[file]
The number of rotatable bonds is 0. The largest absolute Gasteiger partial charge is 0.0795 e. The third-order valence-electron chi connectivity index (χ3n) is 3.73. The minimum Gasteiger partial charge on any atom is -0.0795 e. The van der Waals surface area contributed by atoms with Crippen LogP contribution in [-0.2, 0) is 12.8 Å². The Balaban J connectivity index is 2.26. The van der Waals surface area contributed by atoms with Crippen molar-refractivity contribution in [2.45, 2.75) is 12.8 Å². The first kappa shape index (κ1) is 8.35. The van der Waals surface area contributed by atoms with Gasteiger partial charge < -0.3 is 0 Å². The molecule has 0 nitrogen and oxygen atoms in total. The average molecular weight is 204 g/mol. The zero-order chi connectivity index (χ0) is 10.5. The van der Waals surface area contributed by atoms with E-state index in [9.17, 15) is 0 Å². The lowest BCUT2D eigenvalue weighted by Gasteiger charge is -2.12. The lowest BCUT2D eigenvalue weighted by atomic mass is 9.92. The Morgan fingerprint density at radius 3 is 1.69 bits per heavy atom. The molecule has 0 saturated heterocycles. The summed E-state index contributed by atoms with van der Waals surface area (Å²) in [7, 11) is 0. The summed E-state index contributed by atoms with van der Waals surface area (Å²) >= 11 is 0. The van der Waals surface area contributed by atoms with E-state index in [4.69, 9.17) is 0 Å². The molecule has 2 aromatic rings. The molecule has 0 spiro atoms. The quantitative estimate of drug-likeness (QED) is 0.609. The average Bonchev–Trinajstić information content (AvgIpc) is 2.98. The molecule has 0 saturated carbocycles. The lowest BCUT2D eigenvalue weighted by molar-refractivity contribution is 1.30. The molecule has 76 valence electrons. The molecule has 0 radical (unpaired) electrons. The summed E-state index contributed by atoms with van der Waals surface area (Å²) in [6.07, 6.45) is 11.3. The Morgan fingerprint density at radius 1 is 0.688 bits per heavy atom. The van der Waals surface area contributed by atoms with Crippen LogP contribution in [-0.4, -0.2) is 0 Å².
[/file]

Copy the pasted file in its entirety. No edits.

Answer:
The number of rotatable bonds is 0. The largest absolute Gasteiger partial charge is 0.0795 e. The third-order valence-electron chi connectivity index (χ3n) is 3.73. The minimum Gasteiger partial charge on any atom is -0.0795 e. The van der Waals surface area contributed by atoms with Crippen LogP contribution in [-0.2, 0) is 12.8 Å². The Balaban J connectivity index is 2.26. The van der Waals surface area contributed by atoms with Crippen molar-refractivity contribution in [2.45, 2.75) is 12.8 Å². The first kappa shape index (κ1) is 8.35. The van der Waals surface area contributed by atoms with Gasteiger partial charge < -0.3 is 0 Å². The molecule has 0 nitrogen and oxygen atoms in total. The average molecular weight is 204 g/mol. The zero-order chi connectivity index (χ0) is 10.5. The van der Waals surface area contributed by atoms with E-state index in [9.17, 15) is 0 Å². The lowest BCUT2D eigenvalue weighted by Gasteiger charge is -2.12. The lowest BCUT2D eigenvalue weighted by atomic mass is 9.92. The Morgan fingerprint density at radius 3 is 1.69 bits per heavy atom. The molecule has 0 saturated heterocycles. The summed E-state index contributed by atoms with van der Waals surface area (Å²) in [7, 11) is 0. The summed E-state index contributed by atoms with van der Waals surface area (Å²) >= 11 is 0. The van der Waals surface area contributed by atoms with E-state index in [4.69, 9.17) is 0 Å². The molecule has 2 aromatic rings. The molecule has 0 spiro atoms. The quantitative estimate of drug-likeness (QED) is 0.609. The average Bonchev–Trinajstić information content (AvgIpc) is 2.98. The molecule has 0 saturated carbocycles. The lowest BCUT2D eigenvalue weighted by molar-refractivity contribution is 1.30. The molecule has 76 valence electrons. The molecule has 0 radical (unpaired) electrons. The summed E-state index contributed by atoms with van der Waals surface area (Å²) in [6.07, 6.45) is 11.3. The Morgan fingerprint density at radius 1 is 0.688 bits per heavy atom. The van der Waals surface area contributed by atoms with Crippen LogP contribution in [-0.4, -0.2) is 0 Å².